Sermon Commentary for Sunday, June 11, 2017

Psalm 8 Commentary

On this Trinity Sunday, the other three Lectionary readings can legitimately be used for sermons on that great Mystery.  Both Matthew 28 and II Corinthians 13 explicitly mention Father (God), Son, and Holy Spirit.  Genesis 1 is a bit more difficult.  Although many scholars express reservations about such exegetical movements, an enterprising preacher can work with the plurals in Genesis 1 (“let us make humans in our image”) and with the cryptic reference to the “Spirit/wind” of God.  And reading backward from John 1 and Colossians 1 will give some plausibility to the notion that the Son is active in Genesis 1 as the Word that God spoke.

But preaching a Trinitarian sermon on Psalm 8 will prove nearly impossible, as there is no hint of even a plurality in God.  God is simply “Yahweh, our Adonai.”  At best, we could say that Psalm 8 attributes praise to the Triune God for his work of creation and his care for the pinnacle of that creation, the human race.  But there is no solid basis for a Trinitarian sermon here, unless we work with some angle that will lead us to the Trinity.

I want to suggest that we have such an angle in the concept of mindfulness found in verse 4:  “what is man that you are mindful of him?”  When I focused on that phrase, I saw a picture in my mind’s eye.  It is a picture of a lovely blond, her eyes closed in clear contentment, a blissful smile upon her lips, the perfect picture of serenity.  She was on the cover of Time magazine with this headline next to her peaceful face: “The Mindfulness Revolution: The Science of Focus in a Stressed out, Multi-tasking Culture.”

The mindfulness revolution is everywhere, even as that woman’s picture is found in nearly issue of Time since that first one.  If your ignorance is as thick as mine was, you may benefit from the article accompanying that article in Time.     Mindfulness, said the article, is learning to think about one thing at a time, to quiet a busy mind so that we are aware of the present moment and less caught up in what happened earlier or what’s to come.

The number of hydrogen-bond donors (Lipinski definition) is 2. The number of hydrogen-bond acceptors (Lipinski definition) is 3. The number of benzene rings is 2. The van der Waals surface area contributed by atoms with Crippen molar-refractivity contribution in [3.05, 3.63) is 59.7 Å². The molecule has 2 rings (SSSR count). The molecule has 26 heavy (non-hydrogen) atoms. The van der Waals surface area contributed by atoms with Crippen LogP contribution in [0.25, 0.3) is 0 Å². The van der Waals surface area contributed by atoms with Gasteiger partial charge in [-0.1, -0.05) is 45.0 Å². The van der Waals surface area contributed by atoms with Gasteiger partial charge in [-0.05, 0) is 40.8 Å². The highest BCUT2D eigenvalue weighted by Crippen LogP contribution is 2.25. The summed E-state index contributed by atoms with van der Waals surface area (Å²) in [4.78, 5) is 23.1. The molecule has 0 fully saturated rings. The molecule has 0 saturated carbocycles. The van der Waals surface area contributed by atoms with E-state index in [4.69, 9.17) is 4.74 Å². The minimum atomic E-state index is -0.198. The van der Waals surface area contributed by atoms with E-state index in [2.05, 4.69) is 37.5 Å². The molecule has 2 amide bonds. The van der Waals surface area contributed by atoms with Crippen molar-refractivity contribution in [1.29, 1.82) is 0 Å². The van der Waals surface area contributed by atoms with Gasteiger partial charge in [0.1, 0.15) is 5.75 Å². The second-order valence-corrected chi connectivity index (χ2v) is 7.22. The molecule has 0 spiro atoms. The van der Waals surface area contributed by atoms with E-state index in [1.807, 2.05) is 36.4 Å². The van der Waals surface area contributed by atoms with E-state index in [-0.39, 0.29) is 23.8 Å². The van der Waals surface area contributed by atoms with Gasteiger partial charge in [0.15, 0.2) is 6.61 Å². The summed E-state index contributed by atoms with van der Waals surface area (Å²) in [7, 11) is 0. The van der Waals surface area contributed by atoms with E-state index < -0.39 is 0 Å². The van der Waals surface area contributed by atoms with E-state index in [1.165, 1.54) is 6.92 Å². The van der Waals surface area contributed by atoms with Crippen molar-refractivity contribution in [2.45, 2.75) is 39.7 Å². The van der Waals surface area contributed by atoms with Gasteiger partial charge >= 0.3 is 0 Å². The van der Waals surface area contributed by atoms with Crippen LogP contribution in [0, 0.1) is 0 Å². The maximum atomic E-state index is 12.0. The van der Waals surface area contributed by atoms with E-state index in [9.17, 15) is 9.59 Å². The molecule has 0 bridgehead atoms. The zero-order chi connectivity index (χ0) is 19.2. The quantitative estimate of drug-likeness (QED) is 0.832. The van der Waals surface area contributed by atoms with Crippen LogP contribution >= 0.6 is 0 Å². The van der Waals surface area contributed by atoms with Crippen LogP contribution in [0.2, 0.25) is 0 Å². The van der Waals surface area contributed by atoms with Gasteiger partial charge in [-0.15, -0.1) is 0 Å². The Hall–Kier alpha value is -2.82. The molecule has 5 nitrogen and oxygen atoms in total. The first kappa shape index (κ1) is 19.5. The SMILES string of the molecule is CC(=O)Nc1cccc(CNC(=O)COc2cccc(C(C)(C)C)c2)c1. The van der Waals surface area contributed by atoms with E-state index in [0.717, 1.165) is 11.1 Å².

Time pointed out that technology has made it easier than ever to fracture attention into smaller and smaller bits.  We answer a colleague’s question from the stands at a child’s soccer game; we pay the bills while watching TV; we order groceries while we’re stuck in traffic.  In a time when no one seems to have enough time, our devices allow us to be many places at once—but at the cost of being unable to fully inhabit the place where we actually want to be.

Sounds true, doesn’t it?  So, said the article, if distraction is the pre-eminent condition of our age, then mindfulness is the most logical response.  The ultimate goal is to give your attention fully to what you’re doing.  The Mindfulness Revolution is sweeping our land because it promises a more peaceful and purposeful life. Some research suggests that mindfulness can actually do what its promoters promise, and that’s a good thing.

But Psalm 8 suggests a better thing, the best thing.  It calls us to join another mindful revolution, a way of thinking about God that will enable us to live more peacefully, more purposefully, and, best of all, more praisefully.  It invites us to join a mindfulness revolution that will enable us to start and end each day with the words that bracket this great Psalm.  “O Lord, our Lord, how majestic is your name in all the earth.”